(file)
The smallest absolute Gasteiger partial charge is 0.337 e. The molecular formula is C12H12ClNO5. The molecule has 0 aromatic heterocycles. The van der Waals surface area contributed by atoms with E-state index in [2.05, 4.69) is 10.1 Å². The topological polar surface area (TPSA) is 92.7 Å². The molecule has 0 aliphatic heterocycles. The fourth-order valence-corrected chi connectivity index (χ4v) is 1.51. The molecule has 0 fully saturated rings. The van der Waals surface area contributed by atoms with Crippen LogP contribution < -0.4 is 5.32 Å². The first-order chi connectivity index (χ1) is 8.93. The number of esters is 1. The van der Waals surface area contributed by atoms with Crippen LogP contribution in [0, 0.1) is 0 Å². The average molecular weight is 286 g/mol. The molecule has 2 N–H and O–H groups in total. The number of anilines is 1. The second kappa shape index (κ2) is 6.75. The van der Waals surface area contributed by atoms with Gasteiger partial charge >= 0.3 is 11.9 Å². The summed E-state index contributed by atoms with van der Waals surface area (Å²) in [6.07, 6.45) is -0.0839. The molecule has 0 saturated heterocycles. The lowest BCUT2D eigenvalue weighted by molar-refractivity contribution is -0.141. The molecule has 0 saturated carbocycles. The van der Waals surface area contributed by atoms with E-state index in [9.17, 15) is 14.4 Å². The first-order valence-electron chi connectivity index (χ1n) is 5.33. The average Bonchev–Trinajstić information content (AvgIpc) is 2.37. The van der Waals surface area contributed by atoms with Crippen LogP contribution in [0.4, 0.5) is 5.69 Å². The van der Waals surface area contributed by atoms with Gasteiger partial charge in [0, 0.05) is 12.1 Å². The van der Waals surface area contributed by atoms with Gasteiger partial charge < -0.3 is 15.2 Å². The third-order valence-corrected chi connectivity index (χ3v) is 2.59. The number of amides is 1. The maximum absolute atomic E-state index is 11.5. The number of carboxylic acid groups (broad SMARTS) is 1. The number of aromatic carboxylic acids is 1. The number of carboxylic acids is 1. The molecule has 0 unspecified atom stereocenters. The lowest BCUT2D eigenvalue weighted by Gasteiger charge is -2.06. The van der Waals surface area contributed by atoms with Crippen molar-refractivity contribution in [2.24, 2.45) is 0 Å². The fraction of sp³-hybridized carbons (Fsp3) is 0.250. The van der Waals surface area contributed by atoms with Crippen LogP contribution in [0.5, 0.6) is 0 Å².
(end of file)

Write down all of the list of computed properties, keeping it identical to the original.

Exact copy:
The smallest absolute Gasteiger partial charge is 0.337 e. The molecular formula is C12H12ClNO5. The molecule has 0 aromatic heterocycles. The van der Waals surface area contributed by atoms with E-state index in [2.05, 4.69) is 10.1 Å². The topological polar surface area (TPSA) is 92.7 Å². The molecule has 0 aliphatic heterocycles. The fourth-order valence-corrected chi connectivity index (χ4v) is 1.51. The molecule has 0 fully saturated rings. The van der Waals surface area contributed by atoms with Crippen LogP contribution < -0.4 is 5.32 Å². The first-order chi connectivity index (χ1) is 8.93. The number of esters is 1. The van der Waals surface area contributed by atoms with Crippen LogP contribution in [0, 0.1) is 0 Å². The average molecular weight is 286 g/mol. The molecule has 2 N–H and O–H groups in total. The number of anilines is 1. The second kappa shape index (κ2) is 6.75. The van der Waals surface area contributed by atoms with Gasteiger partial charge >= 0.3 is 11.9 Å². The summed E-state index contributed by atoms with van der Waals surface area (Å²) in [6.07, 6.45) is -0.0839. The molecule has 0 saturated heterocycles. The lowest BCUT2D eigenvalue weighted by molar-refractivity contribution is -0.141. The molecule has 0 saturated carbocycles. The van der Waals surface area contributed by atoms with E-state index in [9.17, 15) is 14.4 Å². The first-order valence-electron chi connectivity index (χ1n) is 5.33. The average Bonchev–Trinajstić information content (AvgIpc) is 2.37. The van der Waals surface area contributed by atoms with Crippen LogP contribution in [0.4, 0.5) is 5.69 Å². The van der Waals surface area contributed by atoms with Gasteiger partial charge in [0, 0.05) is 12.1 Å². The van der Waals surface area contributed by atoms with Gasteiger partial charge < -0.3 is 15.2 Å². The third-order valence-corrected chi connectivity index (χ3v) is 2.59. The number of amides is 1. The maximum absolute atomic E-state index is 11.5. The number of carboxylic acid groups (broad SMARTS) is 1. The number of aromatic carboxylic acids is 1. The number of carboxylic acids is 1. The molecule has 0 unspecified atom stereocenters. The lowest BCUT2D eigenvalue weighted by Gasteiger charge is -2.06. The van der Waals surface area contributed by atoms with Crippen molar-refractivity contribution in [2.24, 2.45) is 0 Å². The fraction of sp³-hybridized carbons (Fsp3) is 0.250. The van der Waals surface area contributed by atoms with Crippen LogP contribution in [0.5, 0.6) is 0 Å².